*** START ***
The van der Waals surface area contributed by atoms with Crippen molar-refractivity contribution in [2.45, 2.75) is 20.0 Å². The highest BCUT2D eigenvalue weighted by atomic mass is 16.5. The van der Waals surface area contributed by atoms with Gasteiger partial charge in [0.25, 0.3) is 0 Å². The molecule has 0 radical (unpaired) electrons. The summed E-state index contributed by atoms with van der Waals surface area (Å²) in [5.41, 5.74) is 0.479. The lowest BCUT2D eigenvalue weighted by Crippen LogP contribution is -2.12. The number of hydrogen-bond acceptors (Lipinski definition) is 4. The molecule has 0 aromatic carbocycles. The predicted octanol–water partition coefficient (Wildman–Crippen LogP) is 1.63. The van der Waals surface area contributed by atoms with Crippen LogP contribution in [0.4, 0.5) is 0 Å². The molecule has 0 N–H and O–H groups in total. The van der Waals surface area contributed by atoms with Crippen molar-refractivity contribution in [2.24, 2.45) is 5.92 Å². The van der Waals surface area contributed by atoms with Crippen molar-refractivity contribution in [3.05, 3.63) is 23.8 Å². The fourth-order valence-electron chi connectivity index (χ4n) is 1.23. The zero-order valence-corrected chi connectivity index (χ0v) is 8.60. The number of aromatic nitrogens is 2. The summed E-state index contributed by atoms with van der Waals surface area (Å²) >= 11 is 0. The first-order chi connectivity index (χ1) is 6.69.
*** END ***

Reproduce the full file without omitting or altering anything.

The van der Waals surface area contributed by atoms with Crippen molar-refractivity contribution in [2.45, 2.75) is 20.0 Å². The highest BCUT2D eigenvalue weighted by atomic mass is 16.5. The van der Waals surface area contributed by atoms with Gasteiger partial charge in [0.25, 0.3) is 0 Å². The molecule has 0 radical (unpaired) electrons. The summed E-state index contributed by atoms with van der Waals surface area (Å²) in [5.41, 5.74) is 0.479. The lowest BCUT2D eigenvalue weighted by Crippen LogP contribution is -2.12. The number of hydrogen-bond acceptors (Lipinski definition) is 4. The molecule has 0 aromatic carbocycles. The predicted octanol–water partition coefficient (Wildman–Crippen LogP) is 1.63. The van der Waals surface area contributed by atoms with Crippen LogP contribution in [0.4, 0.5) is 0 Å². The molecule has 0 N–H and O–H groups in total. The van der Waals surface area contributed by atoms with Crippen molar-refractivity contribution in [2.24, 2.45) is 5.92 Å². The van der Waals surface area contributed by atoms with Crippen molar-refractivity contribution in [3.05, 3.63) is 23.8 Å². The fourth-order valence-electron chi connectivity index (χ4n) is 1.23. The zero-order valence-corrected chi connectivity index (χ0v) is 8.60. The number of aromatic nitrogens is 2. The summed E-state index contributed by atoms with van der Waals surface area (Å²) >= 11 is 0. The first-order chi connectivity index (χ1) is 6.69.